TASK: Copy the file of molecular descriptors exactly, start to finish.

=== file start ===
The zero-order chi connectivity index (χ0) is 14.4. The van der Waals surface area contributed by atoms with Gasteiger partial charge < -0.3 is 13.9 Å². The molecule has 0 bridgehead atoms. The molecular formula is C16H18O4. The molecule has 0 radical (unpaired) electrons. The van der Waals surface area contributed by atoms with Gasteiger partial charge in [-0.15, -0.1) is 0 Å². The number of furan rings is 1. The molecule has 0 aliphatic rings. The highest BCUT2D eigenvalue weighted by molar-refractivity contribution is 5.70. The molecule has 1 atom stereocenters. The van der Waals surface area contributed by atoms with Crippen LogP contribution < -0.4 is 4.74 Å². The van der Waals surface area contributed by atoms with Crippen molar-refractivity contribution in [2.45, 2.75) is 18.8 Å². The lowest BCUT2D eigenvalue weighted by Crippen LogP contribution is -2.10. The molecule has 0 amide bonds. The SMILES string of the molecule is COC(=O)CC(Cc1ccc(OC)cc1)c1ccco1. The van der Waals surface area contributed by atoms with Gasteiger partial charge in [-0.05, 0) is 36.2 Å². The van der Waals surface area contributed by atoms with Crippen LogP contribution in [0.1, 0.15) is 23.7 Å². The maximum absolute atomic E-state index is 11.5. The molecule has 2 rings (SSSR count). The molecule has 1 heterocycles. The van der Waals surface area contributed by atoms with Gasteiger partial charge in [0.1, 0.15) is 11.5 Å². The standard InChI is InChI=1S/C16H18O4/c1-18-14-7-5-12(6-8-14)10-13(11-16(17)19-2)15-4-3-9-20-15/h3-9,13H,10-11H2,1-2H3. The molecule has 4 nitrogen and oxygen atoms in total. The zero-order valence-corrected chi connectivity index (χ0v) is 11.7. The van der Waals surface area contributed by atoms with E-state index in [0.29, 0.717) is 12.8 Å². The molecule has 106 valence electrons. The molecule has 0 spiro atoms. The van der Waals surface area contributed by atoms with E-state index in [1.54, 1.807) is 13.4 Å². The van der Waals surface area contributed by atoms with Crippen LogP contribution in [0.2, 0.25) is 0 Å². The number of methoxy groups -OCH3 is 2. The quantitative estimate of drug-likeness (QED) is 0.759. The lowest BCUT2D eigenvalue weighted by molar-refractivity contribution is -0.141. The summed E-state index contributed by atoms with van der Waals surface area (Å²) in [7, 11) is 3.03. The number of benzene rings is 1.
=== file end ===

The zero-order chi connectivity index (χ0) is 14.4. The van der Waals surface area contributed by atoms with Gasteiger partial charge < -0.3 is 13.9 Å². The molecule has 0 bridgehead atoms. The molecular formula is C16H18O4. The molecule has 0 radical (unpaired) electrons. The van der Waals surface area contributed by atoms with Gasteiger partial charge in [-0.15, -0.1) is 0 Å². The number of furan rings is 1. The molecule has 0 aliphatic rings. The highest BCUT2D eigenvalue weighted by molar-refractivity contribution is 5.70. The molecule has 1 atom stereocenters. The van der Waals surface area contributed by atoms with Crippen LogP contribution < -0.4 is 4.74 Å². The van der Waals surface area contributed by atoms with Crippen molar-refractivity contribution in [2.45, 2.75) is 18.8 Å². The lowest BCUT2D eigenvalue weighted by Crippen LogP contribution is -2.10. The molecule has 0 amide bonds. The SMILES string of the molecule is COC(=O)CC(Cc1ccc(OC)cc1)c1ccco1. The van der Waals surface area contributed by atoms with Gasteiger partial charge in [-0.05, 0) is 36.2 Å². The van der Waals surface area contributed by atoms with Crippen LogP contribution in [0.1, 0.15) is 23.7 Å². The maximum absolute atomic E-state index is 11.5. The molecule has 2 rings (SSSR count). The molecule has 1 heterocycles. The van der Waals surface area contributed by atoms with Gasteiger partial charge in [0.1, 0.15) is 11.5 Å². The standard InChI is InChI=1S/C16H18O4/c1-18-14-7-5-12(6-8-14)10-13(11-16(17)19-2)15-4-3-9-20-15/h3-9,13H,10-11H2,1-2H3. The molecule has 4 nitrogen and oxygen atoms in total. The zero-order valence-corrected chi connectivity index (χ0v) is 11.7. The van der Waals surface area contributed by atoms with E-state index in [0.29, 0.717) is 12.8 Å². The molecule has 106 valence electrons. The molecule has 0 spiro atoms. The van der Waals surface area contributed by atoms with E-state index in [1.54, 1.807) is 13.4 Å². The van der Waals surface area contributed by atoms with Crippen LogP contribution in [0.2, 0.25) is 0 Å². The number of methoxy groups -OCH3 is 2. The quantitative estimate of drug-likeness (QED) is 0.759. The lowest BCUT2D eigenvalue weighted by molar-refractivity contribution is -0.141. The summed E-state index contributed by atoms with van der Waals surface area (Å²) in [7, 11) is 3.03. The number of benzene rings is 1.